Similarities between the pathophysiology of malignancies and PAH have been found (13). In particular, focal adhesion kinase (FAK) and survivin were found to be associated with PAH (14). FAK was originally identified to be an important therapeutic target protein for diseases involving abnormal cell proliferation, including liver fibrosis (15) and PAH (16). Operating downstream protein of FAK (17), survivin is a member of the inhibitor of apoptosis protein family and promotes the proliferation of PASMCs through inhibition of the caspase-3 pathway (18,19). However, the underlying mechanism has not been fully elucidated. Previous studies have suggested that angiotensin (Ang) II can increase FAK expression, which is known to be involved in the development of tumors and is also an important factor in the development of normal cells such as fibroblasts and epithelial cells (20). Ang II-activated FAK could lead to liver fibrosis (21), macrophage accumulation during atherosclerosis (22,23), proteinuric kidney disease (24) and the growth and extension of climbing fiber innervation to some extent (25,26). However, to the best of our knowledge, whether Ang II can also increase FAK expression in PAH has not been previously reported.

PAH is often accompanied by the activation of the renin angiotensin system (RAS) and Ang II (27), leading to the activation of hypoxia-inducible factor 1 (HIF-1). HIF-1-deficient cells frequently exhibit increased apoptosis (28). Unfortunately, the activation of HIF-1 is followed by the activation of Ang II, which in turn activates RAS, resulting in a vicious circle (29). Within the RAS, ang-converting enzyme (ACE) converts ang I into vasoconstrictor Ang II, which regulates salt/water homeostasis and vasoconstriction, modulates blood pressure and is also implicated in inflammation, endothelial dysfunction and oxidative stress (30). Therefore, ACE inhibitors (ACEis) have been widely used to treat diseases such as hypertension involving the overproduction of Ang II; however, ACEi may cause side effects such as hypotension (24). The majority of patients with PAH exhibit reductions in cardiac output, which may cause hypotension and insufficient organ perfusion (3). Therefore, ACEis treatment may increase the risk of hypotension and insufficient organ perfusion (31). ACE2 was investigated in the present study as it decomposes Ang II into Ang (1-7), which reduces the Ang II concentration, allowing the RAS to regulate blood pressure, and water and electrolyte balance (32).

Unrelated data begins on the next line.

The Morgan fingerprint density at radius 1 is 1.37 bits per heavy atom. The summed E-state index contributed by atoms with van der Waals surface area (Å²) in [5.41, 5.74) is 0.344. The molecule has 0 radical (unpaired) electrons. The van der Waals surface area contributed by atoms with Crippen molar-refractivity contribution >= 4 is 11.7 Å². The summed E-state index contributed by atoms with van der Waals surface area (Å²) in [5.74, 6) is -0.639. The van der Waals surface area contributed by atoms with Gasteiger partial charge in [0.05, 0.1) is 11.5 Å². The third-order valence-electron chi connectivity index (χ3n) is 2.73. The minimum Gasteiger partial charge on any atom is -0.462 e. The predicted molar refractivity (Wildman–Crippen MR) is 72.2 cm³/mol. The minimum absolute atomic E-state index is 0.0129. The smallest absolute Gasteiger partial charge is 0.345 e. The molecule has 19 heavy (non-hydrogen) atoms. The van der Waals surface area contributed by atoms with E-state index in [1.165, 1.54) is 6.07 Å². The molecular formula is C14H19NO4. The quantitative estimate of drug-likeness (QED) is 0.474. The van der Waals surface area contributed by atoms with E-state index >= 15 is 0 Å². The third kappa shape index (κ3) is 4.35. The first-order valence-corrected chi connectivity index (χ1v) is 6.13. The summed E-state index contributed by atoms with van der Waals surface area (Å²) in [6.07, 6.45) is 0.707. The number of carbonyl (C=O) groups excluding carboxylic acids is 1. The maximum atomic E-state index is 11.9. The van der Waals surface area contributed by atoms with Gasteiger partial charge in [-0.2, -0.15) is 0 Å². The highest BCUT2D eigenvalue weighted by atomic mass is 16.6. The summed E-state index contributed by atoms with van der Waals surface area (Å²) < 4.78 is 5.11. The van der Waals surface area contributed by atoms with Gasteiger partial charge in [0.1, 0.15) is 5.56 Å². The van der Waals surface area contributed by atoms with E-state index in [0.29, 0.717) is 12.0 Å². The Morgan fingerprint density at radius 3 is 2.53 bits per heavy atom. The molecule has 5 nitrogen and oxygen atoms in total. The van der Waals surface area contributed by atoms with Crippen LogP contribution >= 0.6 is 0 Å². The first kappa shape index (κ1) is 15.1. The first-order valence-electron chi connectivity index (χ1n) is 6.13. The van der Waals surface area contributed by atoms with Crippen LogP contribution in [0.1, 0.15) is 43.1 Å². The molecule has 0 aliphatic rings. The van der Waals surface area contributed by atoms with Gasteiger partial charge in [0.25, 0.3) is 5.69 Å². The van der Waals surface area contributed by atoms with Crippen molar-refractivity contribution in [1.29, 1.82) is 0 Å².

In the present study, it was hypothesized that an association exists between Ang II and FAK during the occurrence of PAH. To test this hypothesis, a rat model of PAH was established with a single administration of monocrotaline and continuous hypoxia treatment before the application of ACE2 activators or inhibitors. The severity of PAH in rats was then assessed, following which changes in the serum levels of FAK in plasma, the mRNA expression of ACE2, FAK, caspase-3 and survivin, the protein expression of ACE2, pFAK/FAK, cleaved caspase-3/pro-caspase-3 and survivin and the expression of FAK around pulmonary arterioles, in addition to apoptosis, was measured.

Materials and methods

Animals and experimental intervention

A total of 36 male Sprague-Dawley rats (weight, 160-180 g; age, 8 weeks) were purchased from Changzhou Cavens Laboratory Animal Co., Ltd. (http://www.cavens.com.cn/). All rats had free access to food and water and were housed at 22±1˚C with 50±10% relative humidity at a 12-h light/dark cycle. The animal care was in accordance with the National Institutes of Health Guide for the Care and Use of Laboratory Animals (33), and the study was approved by the Animal Use and Protection Committee of Wuxi People's Hospital (Wuxi, China). The rats were randomized into six groups (n=6/group): i) Normal (N) group, subcutaneous injection (iH) and intraperitoneal injection (ip) with normal saline (NS); ii) diminazene aceturate (DIZE) group, treatment with iH administration of 15 mg/kg/day DIZE (Sigma-Aldrich; Merck KGaA), a specific ACE2 activator (34), with an equivalent volume of NS ip; iii) DX-600 group, treatment with 0.1 µmol/kg/day ACE2 inhibitor DX-600 (Cayman Chemical Company) (35,36) ip and an equivalent volume of NS iH; iv) PAH group, continuous hypoxia with NS ip and iH; v) PAH + DIZE group, continuous hypoxia with 15 mg/kg/day DIZE iH and NS ip; and vi) PAH + DX-600 group, continuous hypoxia with 0.1 µmol/kg/day DX-600 ip and NS iH. The rats were treated for 21 days.